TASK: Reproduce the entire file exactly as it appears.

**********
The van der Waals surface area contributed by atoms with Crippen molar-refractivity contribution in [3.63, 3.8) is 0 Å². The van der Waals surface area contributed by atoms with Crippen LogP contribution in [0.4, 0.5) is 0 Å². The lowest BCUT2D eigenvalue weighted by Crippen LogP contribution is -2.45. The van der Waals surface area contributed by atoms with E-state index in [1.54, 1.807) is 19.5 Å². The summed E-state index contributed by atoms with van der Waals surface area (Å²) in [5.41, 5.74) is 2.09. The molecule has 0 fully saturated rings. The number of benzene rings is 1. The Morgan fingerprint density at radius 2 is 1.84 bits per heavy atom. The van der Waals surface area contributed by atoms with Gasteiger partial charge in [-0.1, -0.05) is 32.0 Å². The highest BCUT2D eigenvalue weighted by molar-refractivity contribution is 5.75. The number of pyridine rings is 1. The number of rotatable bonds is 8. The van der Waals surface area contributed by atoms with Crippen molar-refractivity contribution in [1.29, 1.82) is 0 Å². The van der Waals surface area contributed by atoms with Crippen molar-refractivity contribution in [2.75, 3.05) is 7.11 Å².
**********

The van der Waals surface area contributed by atoms with Crippen molar-refractivity contribution in [3.63, 3.8) is 0 Å². The van der Waals surface area contributed by atoms with Crippen LogP contribution in [0.4, 0.5) is 0 Å². The lowest BCUT2D eigenvalue weighted by Crippen LogP contribution is -2.45. The van der Waals surface area contributed by atoms with E-state index in [1.54, 1.807) is 19.5 Å². The summed E-state index contributed by atoms with van der Waals surface area (Å²) in [5.41, 5.74) is 2.09. The molecule has 0 fully saturated rings. The number of benzene rings is 1. The Morgan fingerprint density at radius 2 is 1.84 bits per heavy atom. The van der Waals surface area contributed by atoms with Gasteiger partial charge in [-0.1, -0.05) is 32.0 Å². The highest BCUT2D eigenvalue weighted by molar-refractivity contribution is 5.75. The number of pyridine rings is 1. The number of rotatable bonds is 8. The van der Waals surface area contributed by atoms with Crippen molar-refractivity contribution in [1.29, 1.82) is 0 Å². The van der Waals surface area contributed by atoms with Crippen molar-refractivity contribution in [2.75, 3.05) is 7.11 Å².